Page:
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January 7, 2008

Tips for an efficient bathroom:

The following are some good ideas which can be used for remodeling and decorating monotonous and drab bathrooms:

1. It is better to take a neutral stance:

A large window and simple valance make this bath seem bigger.

  • Because pale and cool colors reflect light, soft whites, pastels, and neutrals can make a bath feel bigger. Woodwork, trim, and doors will "disappear" if they are painted the same hue as the walls. The effect is enhanced if cabinets and counters are the same color as the walls.
  • For variety, a light color of paint can be used for the walls and a lighter tint for the ceiling. This combination will make surfaces recede from view and make the room seem larger.
  • To keep a neutral scheme from appearing bland, bolder colors can be introduced through accessories, linens, collectibles, artwork, and even furniture. Some interest can be added with a variety of textures, such as woven baskets, soft fabric, and smooth wooden pieces.

2. The eye should lead upward:

  • The ceiling can be made to look taller with some visual tricks. Wood moldings, wallpaper borders, and tile designs placed where the walls and ceiling meet will provide a splash of color and help naturally draw the eye upward.
  • A vertical stripe on the walls will make them seem taller. Otherwise, wallpaper with small airy prints can be used; large or busy patterns will diminish the scale of the space.

3. The windows should be treated simply:

  • No matter what their size or style, windows help enlarge the feel of a room if they're allowed to transmit light. If possible, it is better to leave them unadorned or trimmed lightly with lace or with a valance. Mini blinds or shades, which can be drawn to the top of the window and virtually out of sight, are another sleek solution.

  • Treating half the window can also be another option. A sheer fabric held in place with tension rods or shutters over the bottom portion of the window will readily admit light but still maintain privacy.

4. A reflective look should be given:

  • Mirrors stretch space by reproducing it. Mirroring the long wall of a narrow bath, for example, can change the room's proportions and make it seem wider. The mirror should be placed in such a way so that they reflect the bath's assets -- whether that's a wall hanging, a panoramic view, or the widest room angle mirror. Two mirrors positioned opposite each other create the illusion of a never-ending room.

  • Glass doesn't reproduce space, but it doesn't obstruct it, either. Thus, in a small bath, a clear-glass shower door may prove to be a better space stretcher than a dark, patterned shower curtain.

5. Clutter should be kept in its place:

  • In a small bath, space is too precious to be taken up by clutter. The bath counter top should only have those things which are really liked ones or need to have handy, and the rest should be stored.
  • The closets and cupboards should be replaced with wire racks, bins, and shelves. By putting the objects in order, we can make feel the most of the space which is there.

6. If possible it is better to let the sun shine in:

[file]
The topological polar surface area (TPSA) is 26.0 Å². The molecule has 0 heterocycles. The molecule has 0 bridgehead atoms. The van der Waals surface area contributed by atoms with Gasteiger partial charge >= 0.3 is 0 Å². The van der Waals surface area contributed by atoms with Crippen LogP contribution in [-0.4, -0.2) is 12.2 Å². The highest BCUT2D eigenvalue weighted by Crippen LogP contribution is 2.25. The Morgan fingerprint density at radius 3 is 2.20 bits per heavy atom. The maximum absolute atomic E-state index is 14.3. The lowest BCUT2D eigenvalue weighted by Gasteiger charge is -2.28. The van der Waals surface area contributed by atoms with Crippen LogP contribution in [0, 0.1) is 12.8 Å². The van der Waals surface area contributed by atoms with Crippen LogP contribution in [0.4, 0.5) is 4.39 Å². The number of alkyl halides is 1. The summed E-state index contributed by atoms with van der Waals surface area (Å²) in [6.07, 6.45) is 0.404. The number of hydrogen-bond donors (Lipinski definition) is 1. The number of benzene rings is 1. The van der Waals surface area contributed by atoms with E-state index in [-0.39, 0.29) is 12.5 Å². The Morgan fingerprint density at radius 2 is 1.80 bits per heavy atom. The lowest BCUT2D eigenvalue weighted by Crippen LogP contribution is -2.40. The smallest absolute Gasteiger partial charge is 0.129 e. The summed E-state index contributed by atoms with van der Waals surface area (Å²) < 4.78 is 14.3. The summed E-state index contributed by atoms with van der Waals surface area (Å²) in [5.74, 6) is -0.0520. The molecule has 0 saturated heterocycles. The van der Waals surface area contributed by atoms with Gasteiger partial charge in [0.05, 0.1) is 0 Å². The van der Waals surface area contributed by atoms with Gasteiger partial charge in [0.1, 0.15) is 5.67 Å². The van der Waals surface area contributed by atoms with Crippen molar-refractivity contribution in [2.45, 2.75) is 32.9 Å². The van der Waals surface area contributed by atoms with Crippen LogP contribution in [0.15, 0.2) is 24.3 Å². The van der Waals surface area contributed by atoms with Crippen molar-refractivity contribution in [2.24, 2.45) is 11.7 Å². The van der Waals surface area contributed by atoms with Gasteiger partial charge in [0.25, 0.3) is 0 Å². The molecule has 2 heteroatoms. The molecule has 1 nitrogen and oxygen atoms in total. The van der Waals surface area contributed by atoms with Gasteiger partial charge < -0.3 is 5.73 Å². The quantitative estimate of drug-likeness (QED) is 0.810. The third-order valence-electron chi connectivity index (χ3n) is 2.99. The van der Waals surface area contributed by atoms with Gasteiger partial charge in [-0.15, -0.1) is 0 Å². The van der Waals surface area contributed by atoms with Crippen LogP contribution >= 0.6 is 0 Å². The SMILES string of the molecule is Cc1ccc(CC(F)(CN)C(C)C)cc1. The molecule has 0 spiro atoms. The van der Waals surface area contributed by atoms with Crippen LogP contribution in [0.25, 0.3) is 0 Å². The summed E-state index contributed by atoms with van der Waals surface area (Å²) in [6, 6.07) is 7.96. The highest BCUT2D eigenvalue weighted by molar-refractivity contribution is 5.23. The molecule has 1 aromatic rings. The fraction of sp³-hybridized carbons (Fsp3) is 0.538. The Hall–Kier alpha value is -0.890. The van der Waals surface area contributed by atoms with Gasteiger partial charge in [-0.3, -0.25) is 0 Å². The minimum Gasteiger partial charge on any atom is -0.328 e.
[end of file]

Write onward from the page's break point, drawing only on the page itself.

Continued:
Skylights, light colors, an open shower, and a recessed base cabinet help this small bath seem larger.

  • First we can look for window and glass designs that welcome sunlight yet protect the privacy. Skylights, for example, open up any room to the sun. So do clerestory windows, which are installed high on the wall, almost at ceiling level.

  • Glass block, too, has long been a popular window treatment for the bath because certain patterns distort images enough to guarantee privacy. It also makes a dramatic, light-transmitting wall between a bedroom and bath. Other room-brightening options include frosted glass, etched glass, and stained-glass panels.

7. Streamline

  • For a sleek, clean look, it is better to keep storage flush with walls. Narrow built-in shelving, such as between wall studs, can easily corral collectibles -- from picture frames to perfume bottles. Deeper built-ins -- shelves, drawers, and cabinets tucked into a niche or nook -- are ideal for linens, and don't use floor space like bulky freestanding shelf units.

8. The floor should be left to show:

  • Maintaining an unbroken sweep of floor is a good way to stretch visual space. Yet, bulky components such as the bathtub can make this a difficult task.

  • It is better to fool the eye with cabinetry that "floats." Wall-mounted vanities or those with recessed bases add extra inches of space to the room that translate into visible square footage.

9. Fixtures should be scaled down:

  • Space-stealing fixtures can be easily replaced or removed. A pedestal sink or a scaled-down vanity, for example, is a good stand-in for a bulky vanity. There are also some fixtures, such as small basins and slim-and-trim pedestal sinks, designed especially for small baths and powder rooms.

  • In case of a major remodeling, a typical tub can be replaced with a soaking tub -- it's deep but small in circumference. In some cases the bath tub can be replaced with a shower stall if we want to gain more room.

10. Unclogging a traffic jam:

  • Perhaps the reason the bath feels as though it's shrinking is because too many people are sharing it. If this is the case, then addition of a small grooming station can be considered. This can be consisting of a vanity, sink, and mirror placed in a bedroom. Much less costly than adding a bath, this solution is especially economical if the bedroom is adjacent to the bath, the laundry, or the kitchen, and if plumbing pipes run through the shared wall.

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